On my final lap I tried to shake as many hands of the volunteers as possible, they really were incrediable. After I had been to the first feed of the lap and shaken everyone's hands I walked down through and out of the subway and then started running again. As I was approaching the petrol station I could see Phil, Kim and Caroline standing there. This time I was able to talk to them, I was starting to feel good again. Not long after I had seen them was the second feed station of the lap. I stop and grab some fluids, water, coke, energy drink and water. My walks after the feed stations were starting to get longer, but I was still moving forward and confident I would make it to the finish. 


There are many parts of the Ironman and Ironman journey that will stick with me, one in particular came on lap 4 of the run. Just before you come to the area where you get your arm bands that identify which lap you are on, there was a descent. I was walking this descent as my quads were now well and truly shot. One of the volunteers on the band station had spotted me, they all started shouting and cheering. As it was now pitch black and there was hardly anyone around I could here them clearly, despite them being over 100m away. The lady that had spotted me was now sprinting towards me shouting "come on you can do it, we have got a band for you" I couldn't tell you what she looked like, all I can remember is the look of excited and enthusiasm on her face. As I rounded the corner I was now hand in hand with the volunteer, as we got to the group with the bands they all let out a massive cheer and one of them put on my fourth and final band.  The lift this gave me was incredible; to be honest writing about it nearly brings a tear to my eye. It was such a powerful memory and it just highlighted the incredible Ironman spirit that everyone involved with the event shared. The volunteers were absolutely incredible. On the run you would look forward to seeing certain ones each lap, it was nearly as good as seeing your friends and family, it just helped break it all up. There was an Indian guy at around the 2 mile mark, he made the effort to call everyone by their name i.e. "come on Anthony, looking strong mate" he also hi5'd everyone, he must have had sore hands the next day.  

I now had my final band, all I had to do now was to run, walk, crawl 4.5 miles and I would be an Ironman. I couldn't do that before I had my customary toilet stop. Out of the toilet it was down another subway to get to the Lake side of the road. It was now pitch black and there weren't too many people around. My walks were getting longer and my runs shorter, but this was fine, I was moving closer to the finish line. I did see the odd group of people still spectating, when I did I gave them a little clap or shared a high 5. They in turn gave me a massive cheer in return.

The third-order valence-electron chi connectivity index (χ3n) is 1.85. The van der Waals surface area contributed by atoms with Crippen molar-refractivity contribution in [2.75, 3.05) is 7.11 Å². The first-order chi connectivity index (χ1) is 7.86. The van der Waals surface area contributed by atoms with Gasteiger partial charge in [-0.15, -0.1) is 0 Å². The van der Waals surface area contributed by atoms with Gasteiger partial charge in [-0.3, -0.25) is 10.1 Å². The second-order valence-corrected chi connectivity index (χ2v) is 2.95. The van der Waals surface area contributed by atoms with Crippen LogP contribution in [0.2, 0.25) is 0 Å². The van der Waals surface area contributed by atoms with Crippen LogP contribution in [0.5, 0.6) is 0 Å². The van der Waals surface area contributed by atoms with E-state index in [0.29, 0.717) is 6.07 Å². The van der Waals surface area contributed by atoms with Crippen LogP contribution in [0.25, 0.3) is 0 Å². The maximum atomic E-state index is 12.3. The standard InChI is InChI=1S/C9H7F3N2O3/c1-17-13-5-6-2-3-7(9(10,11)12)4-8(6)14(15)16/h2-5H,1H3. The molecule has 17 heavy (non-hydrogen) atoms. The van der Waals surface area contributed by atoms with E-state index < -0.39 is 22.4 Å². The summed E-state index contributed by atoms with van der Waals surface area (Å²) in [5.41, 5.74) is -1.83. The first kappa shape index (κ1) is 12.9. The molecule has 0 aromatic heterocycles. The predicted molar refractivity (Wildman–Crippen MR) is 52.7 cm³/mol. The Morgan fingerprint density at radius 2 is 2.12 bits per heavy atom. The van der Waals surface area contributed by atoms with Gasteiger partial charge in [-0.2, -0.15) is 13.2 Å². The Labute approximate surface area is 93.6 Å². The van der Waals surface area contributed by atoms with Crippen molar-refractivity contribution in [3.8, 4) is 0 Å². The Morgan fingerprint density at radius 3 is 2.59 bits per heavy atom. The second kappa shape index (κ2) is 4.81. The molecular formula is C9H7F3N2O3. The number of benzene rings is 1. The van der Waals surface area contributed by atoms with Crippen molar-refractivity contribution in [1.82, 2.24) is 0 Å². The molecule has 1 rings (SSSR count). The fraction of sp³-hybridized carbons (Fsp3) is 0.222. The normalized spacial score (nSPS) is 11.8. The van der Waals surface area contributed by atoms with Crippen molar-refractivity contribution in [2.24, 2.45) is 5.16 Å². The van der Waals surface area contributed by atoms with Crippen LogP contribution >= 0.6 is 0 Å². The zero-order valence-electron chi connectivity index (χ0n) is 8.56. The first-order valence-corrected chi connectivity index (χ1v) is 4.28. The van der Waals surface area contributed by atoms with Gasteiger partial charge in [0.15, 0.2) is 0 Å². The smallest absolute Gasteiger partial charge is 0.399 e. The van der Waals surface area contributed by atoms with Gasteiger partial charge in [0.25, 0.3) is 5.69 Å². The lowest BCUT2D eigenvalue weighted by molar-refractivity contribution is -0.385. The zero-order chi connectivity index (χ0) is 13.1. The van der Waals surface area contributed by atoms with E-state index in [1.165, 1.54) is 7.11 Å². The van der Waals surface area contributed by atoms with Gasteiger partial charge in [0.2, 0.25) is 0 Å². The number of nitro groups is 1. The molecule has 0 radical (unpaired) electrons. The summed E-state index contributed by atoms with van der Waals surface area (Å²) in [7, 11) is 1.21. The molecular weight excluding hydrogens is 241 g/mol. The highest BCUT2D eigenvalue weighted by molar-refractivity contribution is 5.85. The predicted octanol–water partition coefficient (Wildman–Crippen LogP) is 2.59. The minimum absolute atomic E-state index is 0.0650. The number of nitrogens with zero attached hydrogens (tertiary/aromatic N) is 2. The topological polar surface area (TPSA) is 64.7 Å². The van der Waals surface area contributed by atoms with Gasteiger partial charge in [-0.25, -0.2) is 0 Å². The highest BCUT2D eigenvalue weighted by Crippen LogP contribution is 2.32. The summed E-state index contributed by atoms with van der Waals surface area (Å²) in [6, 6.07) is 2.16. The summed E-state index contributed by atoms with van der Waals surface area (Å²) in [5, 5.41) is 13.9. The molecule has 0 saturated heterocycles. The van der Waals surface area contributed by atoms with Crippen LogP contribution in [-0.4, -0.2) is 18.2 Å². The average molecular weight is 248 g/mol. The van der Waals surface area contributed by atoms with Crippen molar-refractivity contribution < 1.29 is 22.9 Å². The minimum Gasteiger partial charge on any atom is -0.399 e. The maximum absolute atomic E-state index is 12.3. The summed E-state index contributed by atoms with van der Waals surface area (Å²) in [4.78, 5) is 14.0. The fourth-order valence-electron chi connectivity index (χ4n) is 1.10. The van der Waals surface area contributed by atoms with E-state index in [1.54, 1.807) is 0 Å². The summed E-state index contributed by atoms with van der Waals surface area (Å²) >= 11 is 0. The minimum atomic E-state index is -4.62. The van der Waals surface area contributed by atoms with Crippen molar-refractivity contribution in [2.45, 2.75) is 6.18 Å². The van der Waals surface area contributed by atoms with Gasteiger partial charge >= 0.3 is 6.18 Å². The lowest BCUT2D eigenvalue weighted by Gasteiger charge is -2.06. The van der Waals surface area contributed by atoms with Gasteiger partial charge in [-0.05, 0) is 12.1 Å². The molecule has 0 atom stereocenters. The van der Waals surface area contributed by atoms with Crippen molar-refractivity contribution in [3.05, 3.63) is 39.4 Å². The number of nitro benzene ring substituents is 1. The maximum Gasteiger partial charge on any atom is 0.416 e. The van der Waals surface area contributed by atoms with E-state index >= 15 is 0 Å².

The run was starting to get tough now, I never at one moment thought I wouldn't complete it, but I was having to bribe myself. Just get to that post and you can walk a bit, get to the next bridge and you get to walk. It was during these times that I had an experience I haven't had before, or not to the same extent. I had said to myself get to the next banner and you can have a minute's walk, before I knew it I was long past the banner. My mind had somehow switched off completely; I felt no pain or tiredness. Unfortunately as soon as my mind became aware again, the fatigue came flooding back to my senses.

During the run I had been distracting myself with how I would go down the magic carpet, this is the final section of the run which is covered in carpet and surrounded by spectators. You had to run past this on each lap, but my turn to run down the carpet was fast approaching. I had decided I wanted to do a bit of a Hulk Hogan impersonation.  I would walk down the carpet gesturing the crowd to cheer, I would forgo the ripping off of my vest, I didn't have the strength.

As I approached the last 600m I looked around to see how many people were around me. There was one guy walking just in front and another couple of people behind. I decided to go for the line, I wanted the carpet to myself. I could hear the music and the cheering of the crowd, the closer I was getting the louder the noise of victory was. The adrenaline was really flowing through my veins now, pain fatigue had deserted me. The shower had been packed away, so no last minute cool down, I rounded the corner, I could now see the flashing lights. As I began passing cheering spectators I high fived as many as I could. 


As I passed Caroline, Kim, Dorren and Jean and could hear them screaming, I high fived Caroline and my made my way to the carpet. Its hard to describe the feeling I felt at that point. This was the moment I had been craving for years. 



So many things had inspired me to want to become an Ironman. All of which in some way or another got me through the months of training. A book called the Long Run by Matt Long. A story I read on the internet about a lady called Corrine Ellison who recovered from heart surgery to go onto become and Ironman .  Seeing an Ironman event on TV when I was a kid, I remember it being in Lanzarote, but it may have been somewhere else. I remember thinking how incredible those guys must have been to do all that in one day. There's also the Maximise Potential podcasts that have helped motivate me during numerous challenge over the past few years. If you need some inspiration, head over to the website, there's some amazing stories. Kevin Betts, Andy north and Richard Hulme are ones I listen too in the lead up to big events. There are many other things, but I think the final thing to mention is my Walk Jog Run groups. The transformations people make really does inspire me to push myself. I also thought if they can see that an average Anth can do this, what could they achieve?



The final yards